"I'd like to have an argument" begins the infamous skit by Monty Python. Maybe it's a strange thing to say out loud, but sometimes it really is good to have an argument. It can be an emotional one that clears the air, or an intellectual one that presents a conclusion supported by reasons. Either way, I'm a fan. If history tells us anything, it's that a lot of us are fans. What irks me is the notion that arguments have to have winners. The idea that an argument has to conclude with someone being triumphant and someone else defeated, seems to demean both kinds.
The emotional/mental/social value of everyday arguments, the ones that we have over taking out the garbage, being late to a movie or eating the last slice of pizza, I'll leave to psychologists. I can, however, speak to the importance of the other kind. Properly done, an argument can dispel myths, present new viewpoints, and force us to be honest with ourselves. I've seen firsthand how empowering it can be for thinkers of all ages to put a strong argument together, to be able to present something and back it up with good, solid logic. An argument can be civilized, inclusive, ongoing, and yes, even friendly- more than can be, it should be.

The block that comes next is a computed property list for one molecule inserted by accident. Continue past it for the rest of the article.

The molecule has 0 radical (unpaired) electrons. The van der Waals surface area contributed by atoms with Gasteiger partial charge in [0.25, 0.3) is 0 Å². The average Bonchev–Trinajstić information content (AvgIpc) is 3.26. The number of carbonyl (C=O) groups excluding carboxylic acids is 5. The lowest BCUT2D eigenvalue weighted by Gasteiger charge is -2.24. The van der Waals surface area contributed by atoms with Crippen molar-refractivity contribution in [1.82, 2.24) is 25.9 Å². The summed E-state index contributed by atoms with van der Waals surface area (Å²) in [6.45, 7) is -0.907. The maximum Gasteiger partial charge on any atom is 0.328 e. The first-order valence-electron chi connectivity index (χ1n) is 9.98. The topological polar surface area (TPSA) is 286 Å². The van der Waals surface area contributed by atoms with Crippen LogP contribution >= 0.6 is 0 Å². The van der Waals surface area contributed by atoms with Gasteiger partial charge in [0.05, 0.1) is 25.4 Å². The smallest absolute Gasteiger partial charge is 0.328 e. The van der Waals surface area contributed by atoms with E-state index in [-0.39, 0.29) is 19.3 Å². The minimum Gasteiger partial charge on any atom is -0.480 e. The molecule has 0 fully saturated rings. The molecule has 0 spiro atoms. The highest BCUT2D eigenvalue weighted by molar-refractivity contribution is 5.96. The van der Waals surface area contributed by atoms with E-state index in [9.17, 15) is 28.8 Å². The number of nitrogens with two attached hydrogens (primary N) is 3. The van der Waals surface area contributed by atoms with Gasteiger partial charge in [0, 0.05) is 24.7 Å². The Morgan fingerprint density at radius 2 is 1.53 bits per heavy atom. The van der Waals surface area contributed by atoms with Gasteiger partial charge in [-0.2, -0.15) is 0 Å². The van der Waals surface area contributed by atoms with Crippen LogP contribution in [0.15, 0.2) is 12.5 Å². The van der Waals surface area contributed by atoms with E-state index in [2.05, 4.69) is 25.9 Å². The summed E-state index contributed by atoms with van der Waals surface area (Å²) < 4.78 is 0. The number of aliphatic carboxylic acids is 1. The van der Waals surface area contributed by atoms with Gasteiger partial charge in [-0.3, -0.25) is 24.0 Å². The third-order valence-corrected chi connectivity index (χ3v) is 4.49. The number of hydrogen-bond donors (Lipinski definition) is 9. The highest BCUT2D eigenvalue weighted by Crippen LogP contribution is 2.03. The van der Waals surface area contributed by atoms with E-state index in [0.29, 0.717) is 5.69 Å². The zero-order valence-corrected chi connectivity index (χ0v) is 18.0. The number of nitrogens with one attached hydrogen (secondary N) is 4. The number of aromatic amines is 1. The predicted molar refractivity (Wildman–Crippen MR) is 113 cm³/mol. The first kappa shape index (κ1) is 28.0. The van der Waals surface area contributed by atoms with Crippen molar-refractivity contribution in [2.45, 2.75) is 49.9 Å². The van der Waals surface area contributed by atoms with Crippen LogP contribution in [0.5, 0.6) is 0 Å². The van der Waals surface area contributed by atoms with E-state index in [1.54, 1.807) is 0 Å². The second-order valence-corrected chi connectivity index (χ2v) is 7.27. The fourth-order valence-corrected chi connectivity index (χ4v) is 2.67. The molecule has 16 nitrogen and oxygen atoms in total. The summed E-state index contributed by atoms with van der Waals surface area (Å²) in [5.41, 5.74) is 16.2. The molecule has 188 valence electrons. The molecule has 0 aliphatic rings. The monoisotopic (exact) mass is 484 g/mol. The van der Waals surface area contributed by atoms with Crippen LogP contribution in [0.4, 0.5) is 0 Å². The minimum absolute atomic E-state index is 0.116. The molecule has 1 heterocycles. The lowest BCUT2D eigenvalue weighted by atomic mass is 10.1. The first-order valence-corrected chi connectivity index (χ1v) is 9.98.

Maybe it's the whole debate club mentality that makes us think that arguments are meant to be won and lost. You show up, you get into teams, and you try to out-talk one another. Don't get me wrong, it's a great exercise in public speaking and rhetoric, but it's not quite the same as an argument. Competition fits more in the realm of sports than in learning to think.
Perhaps it's the "squeaky wheel gets the oil" mentality that feeds our need to win arguments. Even in the midst of logic and reason, we still seem to think that if we yell louder than everyone else, we will come out on top, even if what we're yelling doesn't really make any sense. Watch politicians go at one another, or tune into a daytime talk show and you'll see what I mean.
If anyone should win an argument, it should be everyone. If a bad idea gets taken out of circulation, we win. If a harmful assumption or stereotype is challenged, we win. If we find a better way to think about something, or become more inclusive and open to different perspectives, we win. If we manage to dig our way past mere opinion into something more closely resembling truth, we win. If we learn to question, to weigh, and measure the information we receive, before accepting it, we win.
So how do we make sure there isn't one winner in an argument? It's incredibly simple...and incredibly difficult. We put aside ego, we drop the bravado, and we listen. I don't mean the kind of listening you do in debate club or on a talk show, where you (pretend to) jot down your opponent's points and wait for your turn to blast them. In a good argument, we admit that we might be wrong, that we might not know everything, and that there might be another way to look at things. Maybe we don't get to yell, vent, or stick our fingers in our ears, but we do get a decent dialogue out of the deal, and if we're lucky, we find fellow thinkers.
In the spirit of what I've just said, please feel free to disagree. I'm listening.
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